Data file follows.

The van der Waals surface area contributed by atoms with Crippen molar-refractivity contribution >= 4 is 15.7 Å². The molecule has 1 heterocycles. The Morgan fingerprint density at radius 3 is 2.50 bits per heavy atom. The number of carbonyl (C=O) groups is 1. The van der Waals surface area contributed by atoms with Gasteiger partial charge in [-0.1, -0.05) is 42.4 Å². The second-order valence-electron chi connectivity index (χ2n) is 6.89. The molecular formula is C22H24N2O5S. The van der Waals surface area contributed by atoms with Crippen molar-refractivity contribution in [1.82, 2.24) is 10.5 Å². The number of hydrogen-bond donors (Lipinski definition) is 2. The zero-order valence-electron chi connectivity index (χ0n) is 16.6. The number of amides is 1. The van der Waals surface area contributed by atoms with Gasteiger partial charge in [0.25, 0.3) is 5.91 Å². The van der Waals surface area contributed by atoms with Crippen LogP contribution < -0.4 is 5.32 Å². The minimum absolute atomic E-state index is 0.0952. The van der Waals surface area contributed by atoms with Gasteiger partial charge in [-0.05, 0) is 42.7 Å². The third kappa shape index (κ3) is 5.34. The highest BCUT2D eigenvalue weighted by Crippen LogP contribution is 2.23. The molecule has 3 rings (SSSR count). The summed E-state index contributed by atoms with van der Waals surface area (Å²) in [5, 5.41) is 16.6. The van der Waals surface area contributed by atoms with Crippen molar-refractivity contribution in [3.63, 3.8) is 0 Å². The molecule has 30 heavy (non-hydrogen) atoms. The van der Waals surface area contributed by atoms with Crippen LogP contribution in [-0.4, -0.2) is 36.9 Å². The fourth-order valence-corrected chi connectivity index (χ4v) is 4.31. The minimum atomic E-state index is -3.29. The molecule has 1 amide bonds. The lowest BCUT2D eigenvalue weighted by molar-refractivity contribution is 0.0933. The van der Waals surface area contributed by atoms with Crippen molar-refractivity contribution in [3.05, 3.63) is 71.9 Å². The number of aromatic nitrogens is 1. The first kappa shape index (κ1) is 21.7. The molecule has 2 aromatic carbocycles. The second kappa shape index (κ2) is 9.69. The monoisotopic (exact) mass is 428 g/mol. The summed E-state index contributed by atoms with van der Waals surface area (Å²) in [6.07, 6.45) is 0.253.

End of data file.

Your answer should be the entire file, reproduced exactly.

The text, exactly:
The van der Waals surface area contributed by atoms with Crippen molar-refractivity contribution >= 4 is 15.7 Å². The molecule has 1 heterocycles. The Morgan fingerprint density at radius 3 is 2.50 bits per heavy atom. The number of carbonyl (C=O) groups is 1. The van der Waals surface area contributed by atoms with Gasteiger partial charge in [-0.1, -0.05) is 42.4 Å². The second-order valence-electron chi connectivity index (χ2n) is 6.89. The molecular formula is C22H24N2O5S. The van der Waals surface area contributed by atoms with Crippen molar-refractivity contribution in [1.82, 2.24) is 10.5 Å². The number of hydrogen-bond donors (Lipinski definition) is 2. The zero-order valence-electron chi connectivity index (χ0n) is 16.6. The number of amides is 1. The van der Waals surface area contributed by atoms with Gasteiger partial charge in [0.25, 0.3) is 5.91 Å². The van der Waals surface area contributed by atoms with Crippen LogP contribution < -0.4 is 5.32 Å². The minimum absolute atomic E-state index is 0.0952. The van der Waals surface area contributed by atoms with Gasteiger partial charge in [-0.05, 0) is 42.7 Å². The third kappa shape index (κ3) is 5.34. The highest BCUT2D eigenvalue weighted by Crippen LogP contribution is 2.23. The molecule has 3 rings (SSSR count). The summed E-state index contributed by atoms with van der Waals surface area (Å²) in [5, 5.41) is 16.6. The van der Waals surface area contributed by atoms with Crippen molar-refractivity contribution in [3.63, 3.8) is 0 Å². The molecule has 30 heavy (non-hydrogen) atoms. The van der Waals surface area contributed by atoms with Crippen LogP contribution in [-0.4, -0.2) is 36.9 Å². The fourth-order valence-corrected chi connectivity index (χ4v) is 4.31. The minimum atomic E-state index is -3.29. The molecule has 1 amide bonds. The lowest BCUT2D eigenvalue weighted by molar-refractivity contribution is 0.0933. The van der Waals surface area contributed by atoms with Crippen molar-refractivity contribution in [3.05, 3.63) is 71.9 Å². The number of aromatic nitrogens is 1. The first kappa shape index (κ1) is 21.7. The molecule has 2 aromatic carbocycles. The second kappa shape index (κ2) is 9.69. The monoisotopic (exact) mass is 428 g/mol. The summed E-state index contributed by atoms with van der Waals surface area (Å²) in [6.07, 6.45) is 0.253.